If you’ve been meaning to talk to your parents about their estate plans but have been having a hard time picking the right time and place, you might want to bring the topic up during the holidays. With Thanksgiving this week and the rest of the holiday season right around the corner, now is a great time to start preparing for such an important conversation.
While it may seem awkward or uncomfortable to bring up this discussion, the holiday season actually provides a great opportunity to talk to your family. Everyone is gathered together, in one place, and they are not distracted by their usual day-to-day responsibilities. It is important for the family to know if your parents have any plans in place when it comes to their medical care and any final wishes. Knowing this information now can save everyone stress and frustration later or in an emergency.
To approach the topic, you can start by having some smaller conversations with other family members about their estate plans. After you’ve tested the conversational atmosphere, you can wait for it to come up organically in a group conversation. For example, one of your parents might start a family story or talk about a family heirloom – and you can gently guide the conversation from there. Or, you could get the ball rolling by talking about your own estate plans or asking your family for some advice about your estate planning options. A fourth way to bring up the topic is to have a family member or a family friend who best relates to your parents to start talking about estate plans. This way, your parents may be more open to the discussion.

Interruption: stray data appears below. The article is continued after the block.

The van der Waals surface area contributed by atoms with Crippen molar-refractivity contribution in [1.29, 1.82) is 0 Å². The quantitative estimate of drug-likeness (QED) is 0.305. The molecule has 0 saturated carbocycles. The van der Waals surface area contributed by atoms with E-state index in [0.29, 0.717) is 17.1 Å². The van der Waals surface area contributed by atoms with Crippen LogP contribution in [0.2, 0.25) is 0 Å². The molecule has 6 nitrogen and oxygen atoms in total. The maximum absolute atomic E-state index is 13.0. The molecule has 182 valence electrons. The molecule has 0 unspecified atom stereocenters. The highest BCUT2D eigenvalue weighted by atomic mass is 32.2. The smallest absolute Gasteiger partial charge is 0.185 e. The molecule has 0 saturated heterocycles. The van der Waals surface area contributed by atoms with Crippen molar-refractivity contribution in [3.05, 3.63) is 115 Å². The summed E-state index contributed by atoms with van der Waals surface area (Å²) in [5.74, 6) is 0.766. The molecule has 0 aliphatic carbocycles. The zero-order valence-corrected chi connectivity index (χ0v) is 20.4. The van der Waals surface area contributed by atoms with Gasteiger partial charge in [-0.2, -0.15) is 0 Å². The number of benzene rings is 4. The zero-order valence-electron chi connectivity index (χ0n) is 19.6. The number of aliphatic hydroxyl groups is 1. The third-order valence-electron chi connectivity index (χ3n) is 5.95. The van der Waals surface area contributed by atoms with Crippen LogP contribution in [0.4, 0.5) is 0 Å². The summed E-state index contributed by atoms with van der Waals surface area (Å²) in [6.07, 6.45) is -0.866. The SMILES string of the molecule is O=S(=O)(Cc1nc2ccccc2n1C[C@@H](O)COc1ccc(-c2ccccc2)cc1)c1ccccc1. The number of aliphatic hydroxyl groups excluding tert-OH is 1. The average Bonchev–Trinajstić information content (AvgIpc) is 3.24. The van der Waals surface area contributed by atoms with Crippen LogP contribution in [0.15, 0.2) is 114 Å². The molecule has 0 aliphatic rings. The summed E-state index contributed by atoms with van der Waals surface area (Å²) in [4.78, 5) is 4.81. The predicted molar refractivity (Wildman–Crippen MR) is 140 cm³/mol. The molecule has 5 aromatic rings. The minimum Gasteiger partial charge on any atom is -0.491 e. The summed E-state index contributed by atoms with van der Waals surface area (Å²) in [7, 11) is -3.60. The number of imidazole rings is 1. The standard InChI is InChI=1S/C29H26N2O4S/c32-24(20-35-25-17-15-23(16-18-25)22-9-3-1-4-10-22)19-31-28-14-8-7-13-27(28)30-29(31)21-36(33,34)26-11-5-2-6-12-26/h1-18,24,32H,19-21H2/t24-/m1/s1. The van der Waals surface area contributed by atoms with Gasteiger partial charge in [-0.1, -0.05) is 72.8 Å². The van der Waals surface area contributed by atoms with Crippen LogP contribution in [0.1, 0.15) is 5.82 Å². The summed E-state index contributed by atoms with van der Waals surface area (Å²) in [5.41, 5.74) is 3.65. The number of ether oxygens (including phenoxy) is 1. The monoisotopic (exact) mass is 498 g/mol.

Once you’ve introduced the subject matter of estate planning, medical wishes, or final wishes, there are a couple of things you should absolutely ask your parents about. This list includes:
- If they have a will or a trust
- Who is their estate executor?
- Whether they have an advance directive in place
- What instructions they have for their medical wishes
- Who is their medical executor?
- If they have created a financial power of attorney
- Who their financial power of attorney is
- Where all of the important medical, financial, and legal documents are stored
The purpose of this conversation is not to determine who is inheriting what – it is to talk to your parents about what they want to happen with their estate, and what their medical wishes are. In addition to talking to them, you should also make sure that they have memorialized their wishes in the appropriate legal documents (ex: will, advance directive, power of attorney).
If you are able to talk to your parents over the holidays and you find that they have not created any estate plans, it is okay to keep bringing up the topic. Contemplating your final wishes for your health and estate can be uncomfortable, and many people tend to push this task off until it is too late. But remember, having a plan in place can also provide peace of mind that your life’s work and your loved ones are protected. And that is something to be prized, especially during the holiday season.
Brian M. Douglas & Associates is an Estate Planning, Probate, Real Estate, and Business Planning firm located in Atlanta, Georgia. Our goal is to help our clients with compassion; we want everyone to leave our office feeling less stressed and grateful that they hired our firm to assist them with their legal needs. Ready to get started? Call our office at (770) 933-9009 or contact us online.